Additional tips for presenting the program are: the use or assembly of a brief ten- to 15-minute presentation via PowerPoint or physical handouts which provide the history of CTL, touting its flawless safety record, and the plan for the team and its ties to the school, such as what the lettering, yearbook, logo usage and other tie-ins are being requested. The presenting coach should review, tailor and compare the proposed CTL program in the presentation to similar varsity sports programs and activities at the school, which according to Courneya, creates normalization of the idea.
“We see the students as athletes, just like football, basketball or volleyball players, and we look at it as a sport,” he declared firmly, “[the ND CTL is] working to get the same state-wide recognition from the North Dakota High School Activities Association,” he concluded, suggesting that under the umbrella of the NDHSAA, the program would be picked up faster by most schools in the state.
Courneya sees less resistance from schools in smaller communities, where a larger firearm-owning and hunting population lives, works and volunteers their time, including firearms safety instructors and members of local conservation clubs. The biggest challenge that founding coaches in these smaller communities face is not so much support, but locating a nearby shooting sports facility capable of handling the demand. In the larger communities, like Fargo and Grand Forks, Courneya has found fast buy-in to the establishment of CTL teams and that has in turn helped influence these smaller communities.
Coaches should address the size of their communities and the status of nearby trap shooting facilities when planning to start a CTL team and identify those resources in terms of both people and places, when preparing a presentation to a school’s decision-makers. By putting this final element in place, and practicing the pitch, coaches can address all concerns that school leaders may have. Combining the fact that funding is in place, knowing the answers to questions on gun free zones, safety issues, insurance and other concerns which have been addressed hundreds of times and become part of the Frequently Asked Questions in the CTL archives and having the presentation drafted in a direct and targeted manner to the audience will help overcome the hurdles of approaching a school for its sponsorship, and generate bigger buy-in of the new program.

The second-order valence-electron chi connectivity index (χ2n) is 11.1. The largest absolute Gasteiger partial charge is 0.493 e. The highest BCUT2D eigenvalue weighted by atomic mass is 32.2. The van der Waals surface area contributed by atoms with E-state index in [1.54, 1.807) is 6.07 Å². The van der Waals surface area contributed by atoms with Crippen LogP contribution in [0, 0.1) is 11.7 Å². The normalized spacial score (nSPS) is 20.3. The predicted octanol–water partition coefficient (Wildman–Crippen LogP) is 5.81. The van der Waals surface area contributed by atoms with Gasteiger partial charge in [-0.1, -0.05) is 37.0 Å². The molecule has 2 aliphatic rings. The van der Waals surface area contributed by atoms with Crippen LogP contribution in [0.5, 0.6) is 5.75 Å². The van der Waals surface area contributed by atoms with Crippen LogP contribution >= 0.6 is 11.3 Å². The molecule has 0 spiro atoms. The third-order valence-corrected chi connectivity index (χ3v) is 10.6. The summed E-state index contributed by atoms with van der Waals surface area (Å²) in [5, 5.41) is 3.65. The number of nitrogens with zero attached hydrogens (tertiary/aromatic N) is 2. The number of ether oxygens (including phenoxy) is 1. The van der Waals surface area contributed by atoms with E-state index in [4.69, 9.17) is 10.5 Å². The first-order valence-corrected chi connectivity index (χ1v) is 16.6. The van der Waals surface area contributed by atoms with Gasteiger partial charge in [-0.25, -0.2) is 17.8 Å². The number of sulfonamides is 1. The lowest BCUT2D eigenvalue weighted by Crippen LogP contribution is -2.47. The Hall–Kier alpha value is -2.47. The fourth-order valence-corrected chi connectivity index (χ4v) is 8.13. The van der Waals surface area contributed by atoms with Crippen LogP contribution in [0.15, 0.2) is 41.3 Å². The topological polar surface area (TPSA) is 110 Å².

After that, the real fun begins in attracting participants, recruiting coaches, and setting up a team, which will be covered in our third installment of this series.
Nick Simonson is a freelance outdoors journalist, a founding coach of the Marshall (MN) High School Clay Target League Team and a current coach for the Bismarck, Legacy and Century High School Clay Target League Teams in Bismarck, ND.
(Featured Photo: Teams take aim in a fall CTL competition. Getting school support and sponsorship of a CTL team strengthens the community tie-ins of the program. Knowing the answers before the questions are asked, and having the funding in place are two key elements when presenting the idea to school administrators. Simonson Photo)